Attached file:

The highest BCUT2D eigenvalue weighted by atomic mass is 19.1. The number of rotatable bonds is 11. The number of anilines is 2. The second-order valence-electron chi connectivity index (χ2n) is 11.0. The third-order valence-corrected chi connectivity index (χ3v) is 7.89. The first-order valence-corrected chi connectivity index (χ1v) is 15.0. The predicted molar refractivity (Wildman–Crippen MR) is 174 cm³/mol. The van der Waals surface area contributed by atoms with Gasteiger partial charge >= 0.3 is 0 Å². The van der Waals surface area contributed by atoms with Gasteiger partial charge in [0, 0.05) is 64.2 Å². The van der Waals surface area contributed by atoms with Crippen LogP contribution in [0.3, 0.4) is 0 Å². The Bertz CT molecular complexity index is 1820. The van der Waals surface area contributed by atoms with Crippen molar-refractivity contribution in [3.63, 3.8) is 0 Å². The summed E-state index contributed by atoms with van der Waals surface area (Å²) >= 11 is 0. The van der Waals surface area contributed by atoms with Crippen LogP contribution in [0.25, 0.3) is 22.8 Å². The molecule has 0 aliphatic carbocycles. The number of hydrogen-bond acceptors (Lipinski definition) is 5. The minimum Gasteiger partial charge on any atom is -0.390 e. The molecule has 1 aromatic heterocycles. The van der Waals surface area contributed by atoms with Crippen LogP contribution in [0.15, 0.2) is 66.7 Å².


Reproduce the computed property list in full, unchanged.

The highest BCUT2D eigenvalue weighted by atomic mass is 19.1. The number of rotatable bonds is 11. The number of anilines is 2. The second-order valence-electron chi connectivity index (χ2n) is 11.0. The third-order valence-corrected chi connectivity index (χ3v) is 7.89. The first-order valence-corrected chi connectivity index (χ1v) is 15.0. The predicted molar refractivity (Wildman–Crippen MR) is 174 cm³/mol. The van der Waals surface area contributed by atoms with Gasteiger partial charge >= 0.3 is 0 Å². The van der Waals surface area contributed by atoms with Gasteiger partial charge in [0, 0.05) is 64.2 Å². The van der Waals surface area contributed by atoms with Crippen LogP contribution in [0.3, 0.4) is 0 Å². The Bertz CT molecular complexity index is 1820. The van der Waals surface area contributed by atoms with Crippen molar-refractivity contribution in [3.63, 3.8) is 0 Å². The summed E-state index contributed by atoms with van der Waals surface area (Å²) >= 11 is 0. The van der Waals surface area contributed by atoms with Crippen LogP contribution in [0.25, 0.3) is 22.8 Å². The molecule has 0 aliphatic carbocycles. The number of hydrogen-bond acceptors (Lipinski definition) is 5. The minimum Gasteiger partial charge on any atom is -0.390 e. The molecule has 1 aromatic heterocycles. The van der Waals surface area contributed by atoms with Crippen LogP contribution in [0.15, 0.2) is 66.7 Å².